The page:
When our beloved musicians die, we feel bereft because we know we’ll never hear anything new from them. An archivist may discover some buried treasure, but that’s not the same…


London, 1972

Lol Coxhill. Photo credit: Andy Newcombe Farnborough, UK, CC BY-SA 2.0, via Wikimedia Commons

I’ve posted frequently about the charms of the branch of British progressive music known as Canterbury (which tends to be more jazz-oriented than other forms of prog). From the late 1960s through the Oughts, three horn players dominated the Canterbury scene: Elton Dean (alto sax — Soft Machine), Jimmy Hastings (tenor sax, flute, clarinet — Caravan, Hatfield and the North, National Health), and Lol Coxhill (soprano sax — Kevin Ayers and the Whole World). When I visited London in 1972 after graduating from college, I was fortunate to see each of these brilliant musicians (in separate venues). …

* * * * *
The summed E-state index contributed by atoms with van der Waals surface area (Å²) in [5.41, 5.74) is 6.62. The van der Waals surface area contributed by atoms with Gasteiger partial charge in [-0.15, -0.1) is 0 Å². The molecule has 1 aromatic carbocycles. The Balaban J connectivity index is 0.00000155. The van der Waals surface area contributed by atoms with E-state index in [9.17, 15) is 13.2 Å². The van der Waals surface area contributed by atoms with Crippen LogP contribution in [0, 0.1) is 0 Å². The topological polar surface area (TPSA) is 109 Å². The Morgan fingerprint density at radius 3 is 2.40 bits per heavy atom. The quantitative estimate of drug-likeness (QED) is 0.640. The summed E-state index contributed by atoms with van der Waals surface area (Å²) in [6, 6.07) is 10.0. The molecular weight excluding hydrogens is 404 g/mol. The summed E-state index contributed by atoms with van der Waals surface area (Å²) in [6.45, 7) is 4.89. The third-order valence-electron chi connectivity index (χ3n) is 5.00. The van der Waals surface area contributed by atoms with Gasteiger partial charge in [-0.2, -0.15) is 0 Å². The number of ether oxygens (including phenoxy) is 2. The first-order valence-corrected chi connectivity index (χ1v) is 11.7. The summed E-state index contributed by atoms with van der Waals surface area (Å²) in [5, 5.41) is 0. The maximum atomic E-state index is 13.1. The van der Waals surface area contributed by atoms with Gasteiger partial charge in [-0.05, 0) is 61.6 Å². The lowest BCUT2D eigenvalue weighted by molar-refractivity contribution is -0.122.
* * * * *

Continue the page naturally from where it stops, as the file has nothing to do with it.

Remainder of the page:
Steven Hale

Music: Discovering the lost and forgotten. Politics: Exposing injustice. Screenwriting: Emotional storytelling.

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